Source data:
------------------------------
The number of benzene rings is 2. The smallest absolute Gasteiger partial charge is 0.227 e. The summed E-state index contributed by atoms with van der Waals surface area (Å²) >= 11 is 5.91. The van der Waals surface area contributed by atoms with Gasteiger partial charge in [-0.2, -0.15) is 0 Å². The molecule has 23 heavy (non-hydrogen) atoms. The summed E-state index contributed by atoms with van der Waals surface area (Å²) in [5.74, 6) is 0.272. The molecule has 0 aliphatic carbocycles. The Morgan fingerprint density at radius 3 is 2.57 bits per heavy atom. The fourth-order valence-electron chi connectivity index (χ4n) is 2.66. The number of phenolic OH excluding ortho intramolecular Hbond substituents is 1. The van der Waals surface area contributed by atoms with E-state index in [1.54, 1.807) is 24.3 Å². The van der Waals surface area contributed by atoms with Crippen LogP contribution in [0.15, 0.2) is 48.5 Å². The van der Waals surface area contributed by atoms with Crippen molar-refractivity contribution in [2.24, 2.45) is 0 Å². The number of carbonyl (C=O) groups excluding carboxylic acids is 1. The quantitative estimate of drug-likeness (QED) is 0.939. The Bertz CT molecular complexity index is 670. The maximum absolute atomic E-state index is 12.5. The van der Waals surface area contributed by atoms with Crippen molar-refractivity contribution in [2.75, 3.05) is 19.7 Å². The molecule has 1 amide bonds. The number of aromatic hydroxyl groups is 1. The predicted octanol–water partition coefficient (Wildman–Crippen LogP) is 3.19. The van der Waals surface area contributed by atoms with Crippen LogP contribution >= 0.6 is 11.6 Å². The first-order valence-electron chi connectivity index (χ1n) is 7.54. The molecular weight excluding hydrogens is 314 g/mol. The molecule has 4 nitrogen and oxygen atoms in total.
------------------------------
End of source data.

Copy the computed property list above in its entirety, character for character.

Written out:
The number of benzene rings is 2. The smallest absolute Gasteiger partial charge is 0.227 e. The summed E-state index contributed by atoms with van der Waals surface area (Å²) >= 11 is 5.91. The van der Waals surface area contributed by atoms with Gasteiger partial charge in [-0.2, -0.15) is 0 Å². The molecule has 23 heavy (non-hydrogen) atoms. The summed E-state index contributed by atoms with van der Waals surface area (Å²) in [5.74, 6) is 0.272. The molecule has 0 aliphatic carbocycles. The Morgan fingerprint density at radius 3 is 2.57 bits per heavy atom. The fourth-order valence-electron chi connectivity index (χ4n) is 2.66. The number of phenolic OH excluding ortho intramolecular Hbond substituents is 1. The van der Waals surface area contributed by atoms with E-state index in [1.54, 1.807) is 24.3 Å². The van der Waals surface area contributed by atoms with Crippen LogP contribution in [0.15, 0.2) is 48.5 Å². The van der Waals surface area contributed by atoms with Crippen molar-refractivity contribution in [2.24, 2.45) is 0 Å². The number of carbonyl (C=O) groups excluding carboxylic acids is 1. The quantitative estimate of drug-likeness (QED) is 0.939. The Bertz CT molecular complexity index is 670. The maximum absolute atomic E-state index is 12.5. The van der Waals surface area contributed by atoms with Crippen molar-refractivity contribution in [2.75, 3.05) is 19.7 Å². The molecule has 1 amide bonds. The number of aromatic hydroxyl groups is 1. The predicted octanol–water partition coefficient (Wildman–Crippen LogP) is 3.19. The van der Waals surface area contributed by atoms with Crippen LogP contribution >= 0.6 is 11.6 Å². The first-order valence-electron chi connectivity index (χ1n) is 7.54. The molecular weight excluding hydrogens is 314 g/mol. The molecule has 4 nitrogen and oxygen atoms in total.